Japanese author Yasunari Kawabata’s works were among my very first foreign (non-Chinese) literary experiences back in my teenage years. At that time I was impressed by Kawabata’s unique ability to accentuate the tranquil beauty of Japan. Upon revisiting his top-rated works recently, I gained some more understanding on his interpretation of love and death, and his unresolved question about the conflict between tradition and new fashion.
The Dancing Girl of Izu was one of Kawabata’s earliest works, a semi-autobiographical short story about the narrator’s brief encounter with a teenage dancing girl, Kaoru, on his hiking trip to the hot spring country. The narrator is drawn to Kaoru by her innocence and sincerity despite her low social status at the time, and develops an affection so deep that it revitalizes him with hope and compassion. Kawabata’s pellucid and poetic language flows throughout the story, wholeheartedly praising the primitive beauty of the lower-class performers, which may be a projection of the Japanese culture heritage that Kawabata deeply admired.
In that sense, Snow Country can be viewed as a loose and peculiar sequel to The Dancing Girl of Izu. Once again in the remote countryside, the male protagonist Shimamura (a middle-aged wealthy loner) is physically and emotionally trapped in his obsession with two women, Komako and Yoko, both of whom are unattainable in different ways. In this little town that represents his delicately designed safe space, Shimamura’s attempts to establish intimacy with either (or both, at times) of the women end up tragically futile. The sharp turn of sentiments from Dancing Girl to Snow Country was surprising to me. But it may be a genuine reflection of Kawabata’s struggle about the fate of the traditional Japan. Komako, a geisha-turned-prostitute, depicted with vivid beauty and barely noticeable frivolity, is in danger of irrelevance despite Shimamura’s efforts. Her alternative, Yoko, introduced so vaguely into the story with an interesting western literary approach, however, only remains remote for the most of the time, and vanishes so quickly before becoming tangible.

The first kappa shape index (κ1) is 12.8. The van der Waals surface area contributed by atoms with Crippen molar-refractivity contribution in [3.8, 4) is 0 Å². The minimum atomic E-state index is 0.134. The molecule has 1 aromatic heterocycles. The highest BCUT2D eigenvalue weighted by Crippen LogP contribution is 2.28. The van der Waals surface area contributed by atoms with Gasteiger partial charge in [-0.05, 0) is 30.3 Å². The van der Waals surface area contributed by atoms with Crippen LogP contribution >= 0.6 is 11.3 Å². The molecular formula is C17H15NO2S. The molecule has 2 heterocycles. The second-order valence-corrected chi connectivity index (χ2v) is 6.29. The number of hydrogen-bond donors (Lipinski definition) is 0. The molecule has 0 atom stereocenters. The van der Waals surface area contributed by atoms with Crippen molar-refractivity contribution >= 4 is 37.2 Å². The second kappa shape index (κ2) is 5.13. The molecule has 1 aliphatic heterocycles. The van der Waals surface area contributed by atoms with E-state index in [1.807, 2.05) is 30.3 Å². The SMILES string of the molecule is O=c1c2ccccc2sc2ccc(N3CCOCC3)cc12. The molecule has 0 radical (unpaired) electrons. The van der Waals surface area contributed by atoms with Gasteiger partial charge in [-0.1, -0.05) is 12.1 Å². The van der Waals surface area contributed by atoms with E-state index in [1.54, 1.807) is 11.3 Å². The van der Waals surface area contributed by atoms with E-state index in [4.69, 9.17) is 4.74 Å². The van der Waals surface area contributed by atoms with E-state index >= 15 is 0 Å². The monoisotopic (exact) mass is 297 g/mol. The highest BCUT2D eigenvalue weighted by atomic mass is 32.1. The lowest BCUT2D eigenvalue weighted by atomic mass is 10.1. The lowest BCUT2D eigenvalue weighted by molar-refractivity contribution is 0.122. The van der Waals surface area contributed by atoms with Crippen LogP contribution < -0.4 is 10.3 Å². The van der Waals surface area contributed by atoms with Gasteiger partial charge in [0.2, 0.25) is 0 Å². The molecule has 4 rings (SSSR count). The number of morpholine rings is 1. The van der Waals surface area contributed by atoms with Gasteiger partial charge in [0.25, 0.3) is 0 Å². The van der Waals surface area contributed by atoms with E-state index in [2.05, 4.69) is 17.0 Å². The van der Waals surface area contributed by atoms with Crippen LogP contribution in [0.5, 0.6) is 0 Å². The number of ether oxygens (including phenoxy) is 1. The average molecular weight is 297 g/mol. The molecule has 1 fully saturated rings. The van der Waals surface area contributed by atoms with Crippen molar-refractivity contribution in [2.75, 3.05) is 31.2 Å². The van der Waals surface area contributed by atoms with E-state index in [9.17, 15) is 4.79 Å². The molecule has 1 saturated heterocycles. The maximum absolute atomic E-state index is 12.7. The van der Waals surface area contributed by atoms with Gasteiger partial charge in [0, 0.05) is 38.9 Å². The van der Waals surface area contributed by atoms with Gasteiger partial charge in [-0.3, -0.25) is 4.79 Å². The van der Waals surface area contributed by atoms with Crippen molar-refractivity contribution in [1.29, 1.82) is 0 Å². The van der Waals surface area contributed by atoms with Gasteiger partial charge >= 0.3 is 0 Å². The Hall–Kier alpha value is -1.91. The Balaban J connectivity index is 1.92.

Such sentiments are also the main theme in The Old Capital. Staged in the historic capital Kyoto, the story evolves around twin sisters, Chieko and Naeko, whose fates symbolize the clash between the old and the new. Kyoto’s spectacular natural and historical landscapes, together with its rich cultural traditions in the forms of festivals and rituals, unfold magnificently in this novel. More specifically, the art of kimono (thing to wear) is the vessel that showcases the delicacy of the Japanese traditional culture and Kawabata’s deep affection toward it. As the modernization of Kyoto becomes inevitable, the characters attempt to preserve the old and find peace with the new. Kawabata used this novel to gauge the acceptance of such transition in his heart, and in that of the Japanese people. Based on this story, his conclusion seems pessimistic.
Thousand Cranes continues to explore the state of Japanese culture heritage, in a much more intense, dramatic fashion. Tea ceremony, a traditional ritualized art that promotes harmony and grace, becomes the canvas on which Kawabata boldly portrays sexuality that is simultaneously impacted by old tradition and western culture. The main character, Kikuji, haphazardly steps into an entangled net of relationships after his father’s death. While gaining more appreciation of the charm of tea ceremony, of which his father was an expert, he treats Mrs. Ota, his father’s mistress also as a form of inheritance, through which he finds his identity and power . To me, this points to a phenomenon universal to many cultures, which is sin being passed over generations. What consoles me is to see the deep sorrow that is inflicted on Kikuji and Fumiko, Mrs. Ota’s daughter, after his incestuous actions, and their eventual but painful resolution to cross the bridge of the past.
Kawabata’s sensibility enabled him to compose such exquisite pieces with a highly enjoyable level of literary virtue. The Japanese mono no aware (an empathy toward things) tradition blends with modern realism touches, rendering his works vulnerable and poignant. When he was awarded the Nobel Prize in Literature in 1968, Kawabata was praised for his ability to “express … the essence of the Japanese mind.” They are also deeply thought-provoking, in a way that aside from the author’s deep contemplation on and skillful interpretations of the very nature of humanity, they do not pretend to have reached any simplified, self-justified conclusions. Kawabata himself was tragically torn between the richness of the Japan he loved and the waves of modernity that struck the ancient culture. The beauty seemed to diminish, while the shades of hideousness never ceased to expand in many ways. That, to me, is a dilemma worth exploring at all times. —WZ